This insight was originally published on Humentum’s blog.
International nongovernmental organizations (INGOs) have often employed remote workers. But the pandemic, the tight labor market and other factors have made the practice much more common. Where someone works has an impact not just on that individual but on the INGO as well. Therefore, when it comes to managing a remote workforce, INGOs should take the following into account:
- Permanent establishment
- U.S. employment tax
- International payroll
- Human resources policy
- Individual taxation
Each of these factors can significantly impact on how the INGO fulfills its mission.
If a foreign government asserts that an INGO has established a fixed place of business through the activities of its employees, that organization may be subject to additional taxes in that jurisdiction. For example, a permanent establishment (PE) may be created if an INGO’s employees set up an office there.
Usually, PE rules are addressed in treaties with foreign nations. If no treaty exists, the INGO should look to local laws. But in either case, organizations must have a clear idea of the variables that will trigger taxation. Failure to do so could obligate the INGO to pay foreign taxes, for which it would likely not receive a U.S. tax credit.
U.S. employment tax
Generally, an employee working from home establishes a nexus for payroll taxes in that jurisdiction. Therefore, organizations must register not just in the jurisdictions in which they have physical offices but in all the jurisdictions where they have employees working.
Furthermore, it is not sufficient to register only for state withholding and unemployment taxes. Some states also have local taxes that must be addressed. In addition, having even one remote worker in a given state might subject the INGO to hourly wage laws, minimum wage requirements, or guidelines for calculating of overtime that differ from those of other states. As such, INGOs need to be conscious of these potential tax implications.
INGOs with employees working in foreign nations may receive an unpleasant surprise if their workers trigger payroll reporting and withholding requirements in that country. Employees working remotely can trigger a payroll reporting obligation in a given jurisdiction even if they have not created a permanent establishment. Organizations may have to register and pay into the local payroll system to avoid penalties.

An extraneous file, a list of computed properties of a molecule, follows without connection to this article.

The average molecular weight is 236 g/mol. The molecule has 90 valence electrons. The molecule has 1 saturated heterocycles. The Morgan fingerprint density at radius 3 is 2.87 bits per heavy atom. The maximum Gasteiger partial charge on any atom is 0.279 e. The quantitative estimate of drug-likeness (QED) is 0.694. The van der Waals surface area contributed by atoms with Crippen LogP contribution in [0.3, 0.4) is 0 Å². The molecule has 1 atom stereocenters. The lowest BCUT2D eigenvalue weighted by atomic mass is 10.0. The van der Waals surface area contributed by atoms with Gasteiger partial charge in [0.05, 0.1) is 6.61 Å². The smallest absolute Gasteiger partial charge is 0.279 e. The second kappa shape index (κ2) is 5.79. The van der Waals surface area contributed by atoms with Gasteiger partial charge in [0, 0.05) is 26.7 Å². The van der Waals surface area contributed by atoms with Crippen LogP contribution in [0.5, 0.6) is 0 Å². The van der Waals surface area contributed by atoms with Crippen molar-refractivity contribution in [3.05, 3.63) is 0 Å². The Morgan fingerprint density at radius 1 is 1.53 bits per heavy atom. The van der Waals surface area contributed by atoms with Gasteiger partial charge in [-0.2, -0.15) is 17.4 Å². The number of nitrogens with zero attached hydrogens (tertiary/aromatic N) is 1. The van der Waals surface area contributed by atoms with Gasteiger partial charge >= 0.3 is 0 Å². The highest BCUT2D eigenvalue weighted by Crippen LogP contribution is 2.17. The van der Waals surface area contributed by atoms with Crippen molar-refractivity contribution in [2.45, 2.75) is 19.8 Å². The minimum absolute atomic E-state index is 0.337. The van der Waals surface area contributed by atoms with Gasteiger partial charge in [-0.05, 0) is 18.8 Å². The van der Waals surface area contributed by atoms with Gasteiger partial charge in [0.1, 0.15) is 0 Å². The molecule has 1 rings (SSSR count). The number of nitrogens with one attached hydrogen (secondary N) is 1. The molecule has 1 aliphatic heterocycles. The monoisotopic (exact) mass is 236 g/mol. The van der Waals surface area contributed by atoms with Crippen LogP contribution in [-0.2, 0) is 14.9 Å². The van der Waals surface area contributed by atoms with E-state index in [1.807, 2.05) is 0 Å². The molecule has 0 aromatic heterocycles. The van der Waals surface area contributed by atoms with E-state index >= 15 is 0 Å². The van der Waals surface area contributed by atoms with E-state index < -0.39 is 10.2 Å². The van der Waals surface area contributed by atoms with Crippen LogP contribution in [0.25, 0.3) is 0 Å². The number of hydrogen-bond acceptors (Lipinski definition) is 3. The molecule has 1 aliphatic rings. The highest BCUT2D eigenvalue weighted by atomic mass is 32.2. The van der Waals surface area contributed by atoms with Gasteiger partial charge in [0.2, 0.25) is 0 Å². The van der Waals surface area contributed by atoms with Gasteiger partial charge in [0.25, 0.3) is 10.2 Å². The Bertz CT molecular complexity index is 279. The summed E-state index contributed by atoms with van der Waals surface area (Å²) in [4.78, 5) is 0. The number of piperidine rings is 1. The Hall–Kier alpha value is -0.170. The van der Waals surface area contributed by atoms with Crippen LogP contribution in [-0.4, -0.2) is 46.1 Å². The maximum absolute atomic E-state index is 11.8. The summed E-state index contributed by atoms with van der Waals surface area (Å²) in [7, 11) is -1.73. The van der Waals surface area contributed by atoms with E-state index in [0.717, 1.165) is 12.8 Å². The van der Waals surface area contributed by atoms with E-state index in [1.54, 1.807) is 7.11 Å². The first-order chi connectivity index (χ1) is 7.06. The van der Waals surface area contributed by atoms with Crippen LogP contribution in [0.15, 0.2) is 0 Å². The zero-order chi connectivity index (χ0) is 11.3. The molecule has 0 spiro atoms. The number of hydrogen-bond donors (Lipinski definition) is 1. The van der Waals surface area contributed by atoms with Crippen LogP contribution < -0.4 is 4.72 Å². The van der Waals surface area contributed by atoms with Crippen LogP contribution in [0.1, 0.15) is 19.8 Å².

Human resources policy
Unfortunately, few organizations have established clear policies for remote work. This is troubling because assuming that everything will run smoothly is a dangerous position to take. Creating well-defined guidelines for remote work will save INGOs a great deal of time, effort, and stress.
Organizations need to address, for example, which jobs can be done remotely with regard to tax regulations. Also, INGOs must assess whether remote workers have access to all the technology required to perform their jobs well. Organizations also must figure out the employee metrics and key performance indicators for remote workers and whether they are fair to everyone at the organization. These are just some factors INGOs must consider before setting up a remote workforce. Organizations need to perform a gap analysis to understand their current HR policies and develop new procedures to support a remote work environment.
Imagine the shock of finding out you must file income tax returns in two separate countries. For some INGO employees, this can be an administratively burdensome reality. Employees who work remotely may trigger filing requirements outside of the United States, and to make matters worse, they may not even know about this issue until the last minute or have any guidance on how to resolve it.
Individual workers may not know all the subtleties and exceptions to local tax law. Hence, INGO employers need to encourage employees working outside their home country to pay close attention to the personal tax filing requirements in both their home country and their remote work location. Ideally, they should work with an international tax advisor in both countries as needed.
In summary, managing a remote workforce requires INGOs to consider permanent establishment, U.S. employment tax, and international payroll. Organizations should also establish clear policies regarding human resources and remote work. Finally, INGOs should consider assisting their employees in navigating the complexities of individual global tax filings. Balancing these crucial aspects will help ensure that the INGO continues to support its employees and perform its best work.